SA Express employees say they have ideas to make the airline viable

09 April 2020 - 13:07 By ERNEST MABUZA
SA Express employees have told public enterprises minister Pravin Gordhan they believe the airline can be turned into a small, agile regional operator that will be an asset to a recovering South African economy.
SA Express employees have told public enterprises minister Pravin Gordhan they believe the airline can be turned into a small, agile regional operator that will be an asset to a recovering South African economy.
Image: Supplied

Employees of SA Express have asked minister of public enterprises Pravin Gordhan to oppose an application to liquidate the airline, saying they have ideas on how to make it financially sustainable.

SA Express suspended operations on March 24 and most of the airline's employees were not paid their salaries for March. Last month, business rescue practitioners for SAA asked the high court in Pretoria to place the airline in provisional liquidation.

In a letter to Gordhan, the employees said they had a viable business case to present to him, if he could allow them room and time to build it and to see what aviation in Southern Africa looks like after Covid-19.

“We believe that a small, agile regional operator will be a tremendous asset to a recovering South African economy and see no reason it cannot be SA Express, with all its hard-won experience, its human assets and its world-class cadet training programme.”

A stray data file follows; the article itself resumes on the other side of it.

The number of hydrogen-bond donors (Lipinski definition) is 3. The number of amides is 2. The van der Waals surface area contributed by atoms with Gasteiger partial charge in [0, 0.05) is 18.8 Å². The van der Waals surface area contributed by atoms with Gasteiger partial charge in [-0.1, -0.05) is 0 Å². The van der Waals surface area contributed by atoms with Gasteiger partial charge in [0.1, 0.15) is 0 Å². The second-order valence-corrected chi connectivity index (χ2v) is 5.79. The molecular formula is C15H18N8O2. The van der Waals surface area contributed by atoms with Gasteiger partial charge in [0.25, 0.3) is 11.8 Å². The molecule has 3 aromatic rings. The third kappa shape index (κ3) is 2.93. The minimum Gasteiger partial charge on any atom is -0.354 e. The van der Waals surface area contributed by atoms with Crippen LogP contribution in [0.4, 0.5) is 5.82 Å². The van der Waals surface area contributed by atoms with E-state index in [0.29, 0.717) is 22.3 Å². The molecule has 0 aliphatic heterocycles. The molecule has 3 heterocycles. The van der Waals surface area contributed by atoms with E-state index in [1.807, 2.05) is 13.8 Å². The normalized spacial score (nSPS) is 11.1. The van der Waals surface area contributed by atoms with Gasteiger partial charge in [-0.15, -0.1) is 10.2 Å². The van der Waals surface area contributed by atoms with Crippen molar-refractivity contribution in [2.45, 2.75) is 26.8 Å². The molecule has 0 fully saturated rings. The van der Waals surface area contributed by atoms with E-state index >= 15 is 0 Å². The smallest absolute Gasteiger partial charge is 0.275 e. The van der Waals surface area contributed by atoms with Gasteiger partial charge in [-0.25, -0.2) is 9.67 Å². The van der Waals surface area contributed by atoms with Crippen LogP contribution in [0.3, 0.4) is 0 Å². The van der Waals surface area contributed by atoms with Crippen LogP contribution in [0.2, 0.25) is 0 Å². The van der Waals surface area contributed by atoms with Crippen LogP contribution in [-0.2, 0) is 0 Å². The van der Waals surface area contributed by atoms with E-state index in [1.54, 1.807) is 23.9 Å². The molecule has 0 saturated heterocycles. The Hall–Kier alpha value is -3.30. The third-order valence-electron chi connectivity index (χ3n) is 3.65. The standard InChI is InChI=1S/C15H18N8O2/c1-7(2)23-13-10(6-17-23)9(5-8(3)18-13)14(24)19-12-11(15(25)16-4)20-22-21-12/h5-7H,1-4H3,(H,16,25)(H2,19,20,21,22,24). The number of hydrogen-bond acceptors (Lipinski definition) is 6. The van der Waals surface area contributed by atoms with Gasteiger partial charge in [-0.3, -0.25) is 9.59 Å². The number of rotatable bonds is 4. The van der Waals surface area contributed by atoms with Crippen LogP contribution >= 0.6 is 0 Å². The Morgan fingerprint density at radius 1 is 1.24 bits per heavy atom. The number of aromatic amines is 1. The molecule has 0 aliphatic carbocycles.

The author of the letter, Willem van der Merwe, said though he was just an airline pilot, people behind him in writing the letter were professionals in all aspects of operating an airline.

"We received the letter this morning and the Ministry will give it the serious attention it calls for," Gordhan's spokesperson Sam Mkokeli said on Thursday.

One of the proposals was that SA Express lease the Airbus A319 aircraft from SAA to enable “thin but long” regional routes to be operated on behalf of the SA economy.

“From Johannesburg, it brings 120 seats to routes up to Nigeria, Somalia, Ethiopia, Angola, the DRC, etc. From Cape Town, it brings Angola into range, Botswana, Namibia, Mozambique, Malawi, etc,” the employees said in their letter.

The employees said they believed SA Express was a viable airline, which through years of neglect by consecutive boards and management teams who made disastrous decisions about the course steered by the airline, had never been able to prove its worth.

The letter said the airline had a lower cost base than SAA's and could do some things better and cheaper than SAA, if only it had the same support and the right equipment.

“Our jets are ancient. Our turbo-propeller aircraft were probably not the right choice for SA, but their high lease costs were the real problem.”

Van der Merwe said the airline had shrunk its pilot pool from 247 to 107 and reduced the flight attendant pools by more than 50% to become a leaner and more cost-effective business.

“To close us now would be criminal. I am a pilot and all I can tell the politicians is that SA Express is a viable airline and government should support us,” Van der Merwe said on Thursday.


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